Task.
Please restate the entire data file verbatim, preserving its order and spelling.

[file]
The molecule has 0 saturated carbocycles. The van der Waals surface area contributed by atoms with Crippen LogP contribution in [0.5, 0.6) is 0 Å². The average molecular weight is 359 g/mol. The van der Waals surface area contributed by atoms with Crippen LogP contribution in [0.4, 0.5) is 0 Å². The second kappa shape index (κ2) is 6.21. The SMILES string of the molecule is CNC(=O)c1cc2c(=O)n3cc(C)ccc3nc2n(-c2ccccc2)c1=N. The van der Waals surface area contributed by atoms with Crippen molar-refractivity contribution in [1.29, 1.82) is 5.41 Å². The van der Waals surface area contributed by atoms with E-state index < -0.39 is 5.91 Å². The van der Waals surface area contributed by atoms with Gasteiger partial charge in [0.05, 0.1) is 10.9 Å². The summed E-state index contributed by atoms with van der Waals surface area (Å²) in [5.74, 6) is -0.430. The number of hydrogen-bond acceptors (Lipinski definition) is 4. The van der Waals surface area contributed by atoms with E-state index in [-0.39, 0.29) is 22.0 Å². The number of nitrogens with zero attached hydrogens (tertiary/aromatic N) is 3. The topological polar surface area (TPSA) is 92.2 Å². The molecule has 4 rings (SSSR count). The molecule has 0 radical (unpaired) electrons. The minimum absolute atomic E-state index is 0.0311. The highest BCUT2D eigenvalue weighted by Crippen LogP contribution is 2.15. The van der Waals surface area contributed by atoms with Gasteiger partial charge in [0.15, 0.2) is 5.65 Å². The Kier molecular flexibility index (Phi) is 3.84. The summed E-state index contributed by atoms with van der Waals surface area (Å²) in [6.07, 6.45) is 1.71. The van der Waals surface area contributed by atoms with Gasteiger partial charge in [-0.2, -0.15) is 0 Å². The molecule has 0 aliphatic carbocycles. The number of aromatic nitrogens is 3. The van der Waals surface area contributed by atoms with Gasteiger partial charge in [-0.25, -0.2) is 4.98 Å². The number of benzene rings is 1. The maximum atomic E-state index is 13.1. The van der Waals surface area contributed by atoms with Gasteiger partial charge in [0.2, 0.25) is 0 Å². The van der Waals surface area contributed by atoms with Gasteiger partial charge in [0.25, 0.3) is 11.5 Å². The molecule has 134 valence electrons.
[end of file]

The molecule has 0 saturated carbocycles. The van der Waals surface area contributed by atoms with Crippen LogP contribution in [0.5, 0.6) is 0 Å². The average molecular weight is 359 g/mol. The van der Waals surface area contributed by atoms with Crippen LogP contribution in [0.4, 0.5) is 0 Å². The second kappa shape index (κ2) is 6.21. The SMILES string of the molecule is CNC(=O)c1cc2c(=O)n3cc(C)ccc3nc2n(-c2ccccc2)c1=N. The van der Waals surface area contributed by atoms with Crippen molar-refractivity contribution in [1.29, 1.82) is 5.41 Å². The van der Waals surface area contributed by atoms with E-state index < -0.39 is 5.91 Å². The van der Waals surface area contributed by atoms with Gasteiger partial charge in [0.05, 0.1) is 10.9 Å². The summed E-state index contributed by atoms with van der Waals surface area (Å²) in [5.74, 6) is -0.430. The number of hydrogen-bond acceptors (Lipinski definition) is 4. The van der Waals surface area contributed by atoms with E-state index in [-0.39, 0.29) is 22.0 Å². The number of nitrogens with zero attached hydrogens (tertiary/aromatic N) is 3. The topological polar surface area (TPSA) is 92.2 Å². The molecule has 4 rings (SSSR count). The molecule has 0 radical (unpaired) electrons. The minimum absolute atomic E-state index is 0.0311. The highest BCUT2D eigenvalue weighted by Crippen LogP contribution is 2.15. The van der Waals surface area contributed by atoms with Gasteiger partial charge in [0.15, 0.2) is 5.65 Å². The Kier molecular flexibility index (Phi) is 3.84. The summed E-state index contributed by atoms with van der Waals surface area (Å²) in [6.07, 6.45) is 1.71. The van der Waals surface area contributed by atoms with Gasteiger partial charge in [-0.2, -0.15) is 0 Å². The molecule has 0 aliphatic carbocycles. The number of aromatic nitrogens is 3. The van der Waals surface area contributed by atoms with Gasteiger partial charge in [-0.25, -0.2) is 4.98 Å². The number of benzene rings is 1. The maximum atomic E-state index is 13.1. The van der Waals surface area contributed by atoms with Gasteiger partial charge in [0.2, 0.25) is 0 Å². The van der Waals surface area contributed by atoms with Gasteiger partial charge in [0.25, 0.3) is 11.5 Å². The molecule has 134 valence electrons.